Grigory Pasko: Nothing but Pig Snouts All Around

Nothing but Pig Snouts All Around By Grigory Pasko, journalist Let me say right from the start: that title isn’t mine. It’s not even Russian author Nikolai Gogol’s: in his «The Inspector-General», this is but a phrase by police chief in the final scene. In the given instance – this is a headline from the newspaper «Yaroslavskaya nedelya», which came out on the eve of the elections of the president of Russia. svin030508 Front page of a Yaroslavl newspaper before the elections (photo by Grigory Pasko)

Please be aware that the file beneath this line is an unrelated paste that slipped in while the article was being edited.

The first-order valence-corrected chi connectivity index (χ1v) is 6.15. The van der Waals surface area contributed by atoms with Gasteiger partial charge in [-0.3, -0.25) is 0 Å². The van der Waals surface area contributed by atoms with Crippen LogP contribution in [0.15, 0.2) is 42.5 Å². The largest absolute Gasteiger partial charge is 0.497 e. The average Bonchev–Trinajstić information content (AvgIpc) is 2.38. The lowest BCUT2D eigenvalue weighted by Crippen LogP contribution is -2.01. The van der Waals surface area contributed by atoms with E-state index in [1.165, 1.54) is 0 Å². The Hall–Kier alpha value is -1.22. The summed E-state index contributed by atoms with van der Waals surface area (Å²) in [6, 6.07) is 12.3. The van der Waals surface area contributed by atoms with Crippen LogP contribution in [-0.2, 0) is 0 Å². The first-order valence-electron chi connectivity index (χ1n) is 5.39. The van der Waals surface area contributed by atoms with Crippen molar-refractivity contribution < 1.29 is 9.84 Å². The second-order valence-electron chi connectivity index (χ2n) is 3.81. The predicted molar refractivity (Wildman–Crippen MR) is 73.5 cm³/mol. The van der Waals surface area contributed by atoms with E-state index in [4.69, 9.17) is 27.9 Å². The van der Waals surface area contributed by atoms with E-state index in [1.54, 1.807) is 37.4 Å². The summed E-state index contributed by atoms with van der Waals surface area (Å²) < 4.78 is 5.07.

Moreover, on the front page is placed not only this banner headline, but also a huge photograph of a pig, taking up the entire page. Having seen this, I thought: what courageous colleagues in Yaroslavl, so bravely and openly telling it like it is literally right in front of the portraits of the candidates to the posts of president of Russia – Bogdanov, Zyuganov, Zhirinovsky and Medvedev. And even in front of the portraits of the candidates for mayor of Yaroslavl, too – there are also four of those… I almost wrote “snouts”, but of course, I meant “mugs”.As you have already guessed, the article about pigs’ snouts had nothing to do with journalistic courage: it was not about the elections, but about the miserable situation of a pig farm in one of the villages of Yaroslavl Oblast.There was also an article about the elections themselves: a small one, but right next to the article about the pigs. In the notation is said that the Oblast court had removed from registration the list of candidates for deputy to the Oblast duma from the party «A Just Russia». I’m sure you’ll agree that this is a strange phenomenon: this party is known as a clone of the pro-Putin party «United Russia». Unwittingly, the suspicion creeps in that today’s power is so cowardly that it can’t even bring itself to allow its obvious alliesNow it is already known that Putin’s successor has won at the elections that took place. One can speak long and completely justly about how there were no elections as such – everything had been decided by that notorious administrative resource of the Putinite regime; about how the opposition had not been given any access at all to the elections; about how democracy under Putin never did happen in Russia.All this is so. But something else it true as well: this is not the first time already that I am observing elections in Russia and I see that nobody is compelling the people with force to vote for some Medvedev or other. Russians consciously make their choice in favor of the successor of the comrade from the KGB…. Snow was falling and the wind was blowing on the day of the elections in Yaroslavl. Later the chairman of the Oblast electoral commission, Galina Svetenko, will say that the weather affected the turnout of voters: there was one percent less than in the year 2004.Electoral precinct No. 136 was situated in a chess school. In a democratic state, here among the number of candidates to the post of president could very likely have hung the portrait of the 13th world chess champion, Garry Kasparov. However, under Putin, an atmosphere of intolerance towards any kind of other-thinking has been created. Therefore, those who think differently, including leader of the United Civic Front Kasparov, did not end up in the number of candidates: people like that were severed off already way back at the distant approaches to the electoral process.stoly030508Electoral precinct No. 136 was situated in a chess school (photo by Grigory Pasko)At the entrance to the electoral precinct, I ask an elderly couple whom they had voted for. They look at me suspiciously and go off silently to the side. Just a few decades ago, it is entirely likely that they would have gone to the KGB and reported me: all kinds of characters walking around, asking questions… All the more so because I had with me an “aggravating circumstance” – a photo camera.At the precinct, I talk with the chairman of the precinct commission, Nikolai Kvintitsky. He clarifies that among the 2238 voters of this precinct there are many pensioners. Understood: that means they will most likely be voting for Zyuganov – the leader of the CPRF.I make the acquaintance of the observer from the CPRF party, Lyudmila Shivanova. She’s 83 years old. She had worked 30 years in the pedagogical university named after Ushinsky. And she works there now too: she runs the museum. She’s a member of the CPRF, was a member of the CPSU for 50 years. She is confident that the majority of voters in this precinct will vote for Zyuganov. She says: it is right that they didn’t allow Kasyanov [leader of the People’s-Democratic Union—Author] to participate in the elections in the capacity of a candidate for the presidency. Why? Because she doesn’t like him and he’s not sincere. So that would mean she likes Zyuganov and he’s sincere? I guess it’s true you can’t argue about taste.I notice another colourful visitor. A little old lady asks, where are the ballots here. They give here pieces of paper, and she looks at them. It turns out the little old lady is 91 years old. They call her Valentina Makarova. She tells me: “I remember everything. Even how they built the Rubber Combine.” [Yaroslavl’s pride and joy from the era of Soviet industrialization; even the local top-league football team is named “Shinnik” (Tire-worker)—Trans.]The Rubber Combine long ago became the Yaroslavl Tire Plant, which supplies tires to the entire Russian automotive industry, as well as the aviation industry.I did not bother asking the little old lady whom she had voted for: if she “remembers everything”, then she surely hasn’t forgotten that you’re supposed to vote for the Communist Party.A taxi driver the evening before the elections said that he wasn’t going to go vote, because it’s already understood anyway that Medvedev will be president. Another taxi driver said that he would vote, but for Zyuganov.At precinct No. 129, the chairwoman of the electoral commission, Nina Ivanovna Skobelkina, reports that by 10:00 in the morning, 7% of the overall number of voters had voted. “This is just as many as at the elections to the State Duma of the RF in December of last year”, she clarifies. That means turnout will be high, in the 63-65% range. In addition to this, Nina Ivanovna tells, turnout is also high because many will be voting for the current mayor of the city. (On the next day, I phoned Nina Ivanovna and clarified that the turnout had been lower than expected: 57%. 63.58% had voted for Medvedev).And speaking of the mayor. Viktor Volonciunas has been running the city without a break for 18 years already. One can only imagine how many pro-state parties and pro-power movements this person has been a member of in these 18 years. Nowadays, he’s a member of the regional political council of the «United Russia» party. (I walked through the city and never ceased to be amazed by the Russian people: for 18 years they’ve been voting for Volonciunas, but Yaroslavl didn’t have good roads and sidewalks 18 years ago, and it doesn’t have them now either. Verily the Russian soul is a mystery!)It is noteworthy that in the number of opponents of Volonciunas was a candidate with an unexpurgated criminal record – under the article «slander, conjoined with accusing a person of the commission of a grave or particularly grave crime». The Oblast procuracy had initiated the criminal case in relation to Alexander Simon during the time of the pre-election campaign in the autumn of 2003, when Volonciunas and Simon were competitors at the elections of the city chief. In his newspaper «Vecherny Yaroslavl», Simon declared that if the townspeople would vote for him, then he would save the city “from the bribe-taker and thief Volonciunas”. The newspaper’s print run of 60 thsd. issues was seized by supporters of the mayor of Yaroslavl right in the printing facility, moreover without an appropriate court decision for this. Viktor Volonciunas directed an application to the Oblast procuracy with a request to initiate in relation to Alexander Simon a criminal case on slander and announced claims about insult to honor and dignity.In the trial, all witnesses from Volonciunas’s side (mostly his subordinates) assured the court that the accusations stated in the newspaper to the address of their boss were groundless. According to the decision of the court, Simon was obligated to pay a fine of 95 000 rubles [roughly $3300 at the time—Trans.].It should be noted that concurrently with the elections of the president of the RF and the mayor of the city, Yaroslavl was also electing deputies to the Oblast Duma and to organs of local self-administration. Among the “steam-locomotive candidates” (those whose name gets people to come out and vote for them and for someone else, but who then don’t go into the Duma themselves) to the local Duma there is a familiar name – the first woman cosmonaut, Valentina Tereshkova (from the «United Russia» party, naturally). At the end of the 1950s, she had studied in the Yaroslavl aeroclub.plakat030508Two elections in one: “2 March elections of the president of Russia” and “2 March of the year 2008 elections of deputies of the state duma of Yaroslavl Oblast” (photo by Grigory Pasko)The local press reported joyously that the way the voting is going on in Yaroslavl Oblast is being watched by international observer Alexander Marinovich, chairman of the executive committee of the CIS from Belarus. (That means, I thought to myself, that the elections will be declared to have been fair and to have taken place without violations of legislation. And I was right).The newspapers also reported that the result at the elections of the mayor of Yaroslavl was, basically speaking, foreseeable. The mayor will once again become Volonciunas. At the same time, certain newspapers noted, that “in Yaroslavl, far from everything is as good as it may seem”. Among the city’s problems were named: